In response to Donald Mulcare’s letter in this paper on Feb. 23 (“Your View: Pierpont’s wind syndrome study isn’t applicable to Fairhaven”), we need data to support his assertions that (a) there are 15 southern New England communities with active industrial wind turbines, (b) in 14 of these communities there are no health effects or complaints due to the turbines, and (c) Sinovel turbines are somehow different with regard to noise and infrasound generation than the five brands of turbine described in my study or used elsewhere, including New England.
In presuming that Fairhaven citizens will be safe from effects because they will be exposed to only two turbines, Mr. Mulcare dismisses the experience in Falmouth and Vinalhaven, Maine, where exposure to one to three turbines has caused marked health problems.
Be that as it may, I have done Mr. Mulcare’s research for him. It’s not valid to compare 1.5 megawatt turbines with 100 or 250 or 660 kilowatt turbines (which he must have included to reach his total of 15 installations in southern New England), for the simple reason it’s well documented in the scientific literature that the amount of infrasound produced by wind turbines increases the bigger they are (see Moller and Pedersen, Journal of the American Acoustical Society, 2011, Vol. 129, p. 3727-44).
The potential for noise disturbance is not related to the brand of turbine, for the simple reason the disturbing pulsations are aerodynamic, spinning off the blades, rather than coming from the machinery of the gears or generator. It’s an old industry chestnut to assert, “Oh, those noisy old models – we’re not going to use one of them!” Every wind turbine salesman says this.
But wait – today’s noisy old models were the new quiet ones of 2004 or 2007! And I wonder why Mr. Mulcare imagines a rock-bottom Chinese turbine manufacturer is going to turn out a better product than the Americans, Danes or Germans? (Sinovel is currently being sued for stealing wind turbine software from American Superconductor, a Massachusetts company, and it operates in a country renowned for its massive and systematic indifference to environmental and humanitarian constraints.)
To help Mr. Mulcare with his data, I made a list of the single to triplet wind turbine installations (in Massachusetts and Rhode Island, since Connecticut has none) with turbines in the megawatt range. All are 1.5 to 1.8 megawatts per turbine, while the smaller ones (which I ignore for this exercise) are 660 kilowatts or less. After making the list, I emailed a number of people in New England who know about wind turbines, asking about complaints or problems. Call it a grass-roots research strategy. Here are the results:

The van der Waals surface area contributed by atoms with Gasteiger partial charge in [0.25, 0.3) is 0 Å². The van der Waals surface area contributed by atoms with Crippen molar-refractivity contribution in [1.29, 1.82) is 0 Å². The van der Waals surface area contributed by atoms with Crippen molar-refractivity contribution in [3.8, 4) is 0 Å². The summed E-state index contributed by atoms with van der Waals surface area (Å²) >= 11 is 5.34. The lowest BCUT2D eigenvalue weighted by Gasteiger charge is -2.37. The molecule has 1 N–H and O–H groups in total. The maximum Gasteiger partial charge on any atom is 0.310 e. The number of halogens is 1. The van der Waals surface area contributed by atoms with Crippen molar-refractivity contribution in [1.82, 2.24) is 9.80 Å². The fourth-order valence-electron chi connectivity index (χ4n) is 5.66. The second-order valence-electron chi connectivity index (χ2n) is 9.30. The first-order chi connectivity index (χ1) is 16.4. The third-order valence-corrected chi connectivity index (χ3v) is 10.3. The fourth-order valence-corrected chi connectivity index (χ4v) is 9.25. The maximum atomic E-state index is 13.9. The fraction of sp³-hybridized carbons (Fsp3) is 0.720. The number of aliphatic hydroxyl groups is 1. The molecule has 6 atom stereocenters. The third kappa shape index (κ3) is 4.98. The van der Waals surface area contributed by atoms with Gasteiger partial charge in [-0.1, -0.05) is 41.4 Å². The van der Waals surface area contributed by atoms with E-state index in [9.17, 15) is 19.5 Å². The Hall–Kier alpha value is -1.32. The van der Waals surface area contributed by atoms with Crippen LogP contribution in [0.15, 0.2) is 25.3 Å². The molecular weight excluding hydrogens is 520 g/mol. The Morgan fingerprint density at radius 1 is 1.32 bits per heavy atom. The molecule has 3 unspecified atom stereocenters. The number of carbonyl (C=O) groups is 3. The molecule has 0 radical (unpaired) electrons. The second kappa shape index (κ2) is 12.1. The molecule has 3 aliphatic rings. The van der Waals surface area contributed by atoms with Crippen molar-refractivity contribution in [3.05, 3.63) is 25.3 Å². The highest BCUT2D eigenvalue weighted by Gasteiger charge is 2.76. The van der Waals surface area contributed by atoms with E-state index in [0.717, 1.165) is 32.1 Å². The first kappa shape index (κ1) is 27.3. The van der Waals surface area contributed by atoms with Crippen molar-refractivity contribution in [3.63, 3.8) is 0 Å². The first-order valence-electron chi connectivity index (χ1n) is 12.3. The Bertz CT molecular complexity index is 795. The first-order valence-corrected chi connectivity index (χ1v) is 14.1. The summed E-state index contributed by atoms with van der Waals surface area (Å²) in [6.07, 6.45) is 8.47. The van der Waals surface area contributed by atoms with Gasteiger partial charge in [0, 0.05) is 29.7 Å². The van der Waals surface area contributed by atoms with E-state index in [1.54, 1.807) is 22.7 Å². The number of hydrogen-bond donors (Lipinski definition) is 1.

Hull Wind Turbine II (1.8 MW): Complaints have been recorded on videotape.
Ipswich Wind Farm I (1.6 MW): Complaints have been lodged with the local government.
Jiminy Peak Wind (1.5 MW): Complaints have been lodged with the local government, despite the turbine being in a ski area.
Massachusetts Military Reservation (three 1.5 MW turbines): There are known complaints.
Mount Wachusett Community College (two 1.65 MW turbines): No complaints known.
NOTUS Wind I, Falmouth (1.65 MW) and Town of Falmouth Wind I (1.65 MW): Well-known health effects documented in medical interviews by me on community TV.
Princeton Wind Farm Project (two 1.5 MW turbines): There are known complaints, despite the turbines being in a ski area.
Templeton Wind Turbine (1.65 MW): There are known complaints. The turbine is next to a high school and middle school.
Town of Portsmouth, R.I., Wind Turbine (1.5 MW): There are known complaints. The turbine is next to a high school.
Fall River Philips Wind Turbine (2 MW): Only up a few weeks; won’t generate till spring.
I count nine wind turbine installations comparable to the planned pair of 1.5 MW turbines in Fairhaven (not counting Fall River). Eight out of nine have known complaints. Even calling all nine “comparable” is a stretch, since two sets are off on mountaintops, though still within a mile of homes.
Many of the smaller single turbines in Massachusetts have also generated complaints, including those in Barnstable, Bourne, Dennis, Hull, Nantucket (where one turbine broke apart in moderate winds and another has provoked complaints), Newburyport, and Woods Hole.
A far cry from “14 out of 15” being unaffected. I guess it depends who you ask.
Even if it were just one out of 15 affected, as Mr. Mulcare argues, would that be OK? What about one out of 15 people? Just roadkill, collateral damage, a few eggs broken while making the omelette? Since it’s only a small part of the “general population,” you can tolerate that? Just a few of your neighbors driven out of their homes – but not too many?
Is there anyone with migraines in Mr. Mulcare’s family, or inner ear problems, motion sensitivity, or advanced age? You’ve read the book; these are the proven risk factors. Every disease on the planet affects some people more than others. There are, I assure you, susceptible people in your community, too.
What if it were Mr. Mulcare or his family?
Nina Pierpont, MD, Ph.D. of Malone, N.Y. is the author of “Wind Turbine Syndrome.”
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